Oahu is the crown jewel of the Pacific, home to a bustling urban city, vast swathes of verdant countryside, some of the best waves and beaches on planet earth, as well as endless shopping and dining opportunities.
There are countless Oahu activities to enjoy. From the lively, resort-lined streets of Waikiki to flourishing countryside taro farms, Oahu is firmly planted in the ways of both old and new Hawaii and offers a myriad of experiences for travelers from near and far. Foodies, beach bums, shopaholics, nature lovers, and history buffs will easily find their step on the third largest Hawaiian Island.
To help narrow down your likely overwhelmed itinerary, here are what we consider to be the top things to do on Oahu.
1. Tour Pearl Harbor
The Pearl Harbor Memorial is the #1 attraction in the state, allowing visitors to learn about one of the most pivotal moments in both Hawaiian and US history. After a period of closure, the USS Arizona Memorial Program is now open and again welcoming visitors to pay homage to the 2,403 people who lost their lives in the 1941 attack. Free to all visitors, the USS Arizona Memorial Program includes a short film about the attack on Pearl Harbor and a visit to the sunken USS Arizona. Reservations are recommended; however, walk-up tickets are available first come first serve. Separate from the national memorial, visitors will also find the Battleship Missouri Memorial, Pacific Fleet Submarine Museum, and the Pearl Harbor Aviation Museum located within the harbor.
2. Visit The North Shore
Surfer’s from near and far call Oahu’s North Shore the “seven-mile miracle.” The North Shore is home to world-class waves like Pipeline, Sunset Beach, and Waimea Bay. In the winter months, these waves come alive and play host to some of the world’s most famous surfing competitions. The north shore beaches become far less treacherous in the summer months and open up fantastic snorkeling opportunities. Aside from the area’s surfing splendor, the north shore is known for its laid-back vibe and country feel. The colorful Haleiwa Town is a great place to grab a bite to eat, do some window shopping, or even partake in a surf lesson at the nearby Haleiwa Beach Park. Waimea Valley is also a draw for visitors to the north shore, boasting cultural activities, botanical gardens, and even a waterfall-fed swimming hole.
3. Explore Waikiki and Downtown Honolulu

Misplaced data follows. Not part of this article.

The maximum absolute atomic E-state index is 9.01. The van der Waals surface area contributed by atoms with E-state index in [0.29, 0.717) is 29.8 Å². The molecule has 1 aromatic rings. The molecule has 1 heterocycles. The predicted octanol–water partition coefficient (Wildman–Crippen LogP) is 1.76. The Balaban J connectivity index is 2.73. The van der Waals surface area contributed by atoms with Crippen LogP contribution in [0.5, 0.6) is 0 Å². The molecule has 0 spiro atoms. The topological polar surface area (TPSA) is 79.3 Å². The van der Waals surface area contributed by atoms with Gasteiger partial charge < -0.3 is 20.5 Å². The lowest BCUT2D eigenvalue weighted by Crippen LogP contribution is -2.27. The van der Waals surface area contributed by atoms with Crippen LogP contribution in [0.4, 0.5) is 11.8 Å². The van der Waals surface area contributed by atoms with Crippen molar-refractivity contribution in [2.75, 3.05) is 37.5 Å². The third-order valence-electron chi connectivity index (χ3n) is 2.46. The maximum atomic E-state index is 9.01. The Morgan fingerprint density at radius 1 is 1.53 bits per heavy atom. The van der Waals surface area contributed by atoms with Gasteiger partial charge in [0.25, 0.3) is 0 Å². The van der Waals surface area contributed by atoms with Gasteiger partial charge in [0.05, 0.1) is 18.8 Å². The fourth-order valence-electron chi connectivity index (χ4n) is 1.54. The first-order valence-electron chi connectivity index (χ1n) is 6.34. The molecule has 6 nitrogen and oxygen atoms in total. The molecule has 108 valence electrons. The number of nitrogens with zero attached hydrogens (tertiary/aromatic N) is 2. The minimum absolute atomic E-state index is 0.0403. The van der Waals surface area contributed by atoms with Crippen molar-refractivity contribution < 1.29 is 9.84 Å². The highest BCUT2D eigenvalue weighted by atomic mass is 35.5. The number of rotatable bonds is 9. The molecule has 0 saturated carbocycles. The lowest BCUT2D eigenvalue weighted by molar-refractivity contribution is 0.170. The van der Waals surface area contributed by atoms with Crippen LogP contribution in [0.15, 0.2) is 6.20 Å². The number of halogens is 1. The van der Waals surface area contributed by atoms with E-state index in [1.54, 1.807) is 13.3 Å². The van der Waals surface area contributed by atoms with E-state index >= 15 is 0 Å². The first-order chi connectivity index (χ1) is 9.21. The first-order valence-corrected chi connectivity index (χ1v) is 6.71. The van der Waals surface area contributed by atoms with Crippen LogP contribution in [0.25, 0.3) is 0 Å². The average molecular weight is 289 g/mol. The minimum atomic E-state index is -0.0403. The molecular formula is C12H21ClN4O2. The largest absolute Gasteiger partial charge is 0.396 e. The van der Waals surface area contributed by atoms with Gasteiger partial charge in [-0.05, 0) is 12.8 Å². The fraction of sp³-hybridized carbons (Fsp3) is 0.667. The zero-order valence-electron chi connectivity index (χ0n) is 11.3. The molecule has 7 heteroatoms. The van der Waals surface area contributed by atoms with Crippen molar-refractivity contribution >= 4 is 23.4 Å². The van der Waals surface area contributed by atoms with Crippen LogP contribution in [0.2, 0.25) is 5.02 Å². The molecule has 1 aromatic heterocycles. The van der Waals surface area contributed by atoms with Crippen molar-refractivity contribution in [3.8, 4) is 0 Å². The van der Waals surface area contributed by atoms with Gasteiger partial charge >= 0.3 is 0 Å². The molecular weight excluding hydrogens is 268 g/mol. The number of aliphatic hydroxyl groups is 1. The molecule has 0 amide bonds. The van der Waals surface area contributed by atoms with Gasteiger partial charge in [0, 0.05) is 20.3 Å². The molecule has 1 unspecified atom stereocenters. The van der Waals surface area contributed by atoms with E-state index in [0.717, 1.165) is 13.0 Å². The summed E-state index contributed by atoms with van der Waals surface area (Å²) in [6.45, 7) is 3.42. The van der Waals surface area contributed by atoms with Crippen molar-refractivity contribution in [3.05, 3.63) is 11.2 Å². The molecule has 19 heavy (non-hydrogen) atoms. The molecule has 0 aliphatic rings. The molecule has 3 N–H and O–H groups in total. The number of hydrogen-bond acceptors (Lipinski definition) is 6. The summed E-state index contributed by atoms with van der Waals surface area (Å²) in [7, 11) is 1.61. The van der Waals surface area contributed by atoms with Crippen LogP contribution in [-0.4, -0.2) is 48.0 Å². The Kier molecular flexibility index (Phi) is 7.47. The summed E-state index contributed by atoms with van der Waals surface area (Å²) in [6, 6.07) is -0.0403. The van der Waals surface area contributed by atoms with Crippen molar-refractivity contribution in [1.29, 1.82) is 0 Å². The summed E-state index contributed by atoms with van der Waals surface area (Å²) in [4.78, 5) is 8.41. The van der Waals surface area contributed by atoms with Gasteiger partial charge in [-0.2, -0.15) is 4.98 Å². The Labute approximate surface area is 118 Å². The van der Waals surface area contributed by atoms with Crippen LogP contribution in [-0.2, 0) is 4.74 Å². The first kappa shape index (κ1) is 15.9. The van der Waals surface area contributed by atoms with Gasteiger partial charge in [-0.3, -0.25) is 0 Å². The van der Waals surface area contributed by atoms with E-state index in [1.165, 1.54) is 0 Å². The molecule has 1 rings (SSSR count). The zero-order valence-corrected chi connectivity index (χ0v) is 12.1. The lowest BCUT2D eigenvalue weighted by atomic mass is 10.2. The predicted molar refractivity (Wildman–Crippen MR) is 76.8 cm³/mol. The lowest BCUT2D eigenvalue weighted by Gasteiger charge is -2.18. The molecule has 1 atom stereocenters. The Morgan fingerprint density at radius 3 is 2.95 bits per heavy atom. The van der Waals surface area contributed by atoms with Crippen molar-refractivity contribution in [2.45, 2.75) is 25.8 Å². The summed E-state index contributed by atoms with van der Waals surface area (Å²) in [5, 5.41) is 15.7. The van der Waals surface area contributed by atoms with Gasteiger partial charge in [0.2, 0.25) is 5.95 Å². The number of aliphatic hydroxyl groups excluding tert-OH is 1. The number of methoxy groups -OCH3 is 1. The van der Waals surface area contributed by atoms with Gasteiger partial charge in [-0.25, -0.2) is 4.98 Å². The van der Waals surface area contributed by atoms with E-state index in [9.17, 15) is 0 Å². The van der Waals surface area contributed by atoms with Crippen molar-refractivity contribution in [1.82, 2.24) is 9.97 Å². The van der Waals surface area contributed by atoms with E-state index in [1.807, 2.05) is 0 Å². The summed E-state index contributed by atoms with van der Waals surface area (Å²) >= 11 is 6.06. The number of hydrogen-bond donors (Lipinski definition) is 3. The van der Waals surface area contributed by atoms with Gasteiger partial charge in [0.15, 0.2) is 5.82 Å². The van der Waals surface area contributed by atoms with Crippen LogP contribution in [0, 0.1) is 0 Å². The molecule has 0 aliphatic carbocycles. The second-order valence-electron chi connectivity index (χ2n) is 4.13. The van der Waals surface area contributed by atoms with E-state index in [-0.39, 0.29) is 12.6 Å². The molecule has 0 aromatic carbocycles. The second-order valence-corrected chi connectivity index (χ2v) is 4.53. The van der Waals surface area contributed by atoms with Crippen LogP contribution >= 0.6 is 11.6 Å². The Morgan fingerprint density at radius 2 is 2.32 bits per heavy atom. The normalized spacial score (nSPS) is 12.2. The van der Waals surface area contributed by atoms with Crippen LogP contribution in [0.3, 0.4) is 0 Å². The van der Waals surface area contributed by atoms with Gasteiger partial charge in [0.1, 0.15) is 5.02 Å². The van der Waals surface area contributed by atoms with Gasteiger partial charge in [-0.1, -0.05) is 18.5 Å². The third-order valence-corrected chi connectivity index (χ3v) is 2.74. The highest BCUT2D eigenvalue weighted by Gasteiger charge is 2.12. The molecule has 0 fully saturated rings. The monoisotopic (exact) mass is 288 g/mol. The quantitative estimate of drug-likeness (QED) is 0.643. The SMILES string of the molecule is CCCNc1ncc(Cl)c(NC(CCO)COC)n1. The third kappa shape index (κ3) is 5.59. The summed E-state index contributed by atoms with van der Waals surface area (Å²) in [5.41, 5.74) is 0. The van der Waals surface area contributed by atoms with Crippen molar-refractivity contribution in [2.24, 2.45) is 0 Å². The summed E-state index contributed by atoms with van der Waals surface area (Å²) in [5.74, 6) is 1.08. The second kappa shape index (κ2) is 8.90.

The effect of one of Hawaii’s first reforestation projects, Polipoli Spring State Recreation Area is a sight to behold: Ten splendid acres that sweep through Maui’s fog belt and give way to stunning views of its south-side beaches 6,400 feet below (thereby rendering it the highest-elevation hike on the island aside from Haleakala Crater).
For local Oahuans, the area spanning from Honolulu to Waikiki is simply known as “town.” Waikiki is Hawaii’s hub for tourism, home to glimmering white sand beaches, opulent resorts, and countless shopping and dining opportunities. Further west, Downtown Honolulu offers an entirely different taste of “town.” This part of Oahu’s south shore is less centered on tourism. Instead, Downtown is home to some of the most historical sites on Oahu, like the Iolani Palace- the home of Hawaii’s last two monarchs and the site of the overthrow of the Hawaiian Kingdom. Exploring Downtown Honolulu will reveal other splendors, such as a bustling Chinatown, massive botanical gardens, art districts, and local breweries.
4. Go On A Hike, Or Two, Or Three, Or Four…
Like the song goes, “From the mountains to the ocean, from the windward to the leeward side….” Oahu is home to a myriad of climates and hiking trails to boot. Diamond Head is one of the most popular hikes on the island, offering expansive city and ocean views only minutes from the streets of Waikiki. From Koko Head to Kaena Point and beyond, there are hiking trails that suit all types of fitness levels and offer visitors a chance to immerse themselves in Hawaii’s raw elements. Explore the lush network of trails at Mt. Tantalus, or take in the sweeping views from the Makapu’u Lighthouse trail. The choice is yours!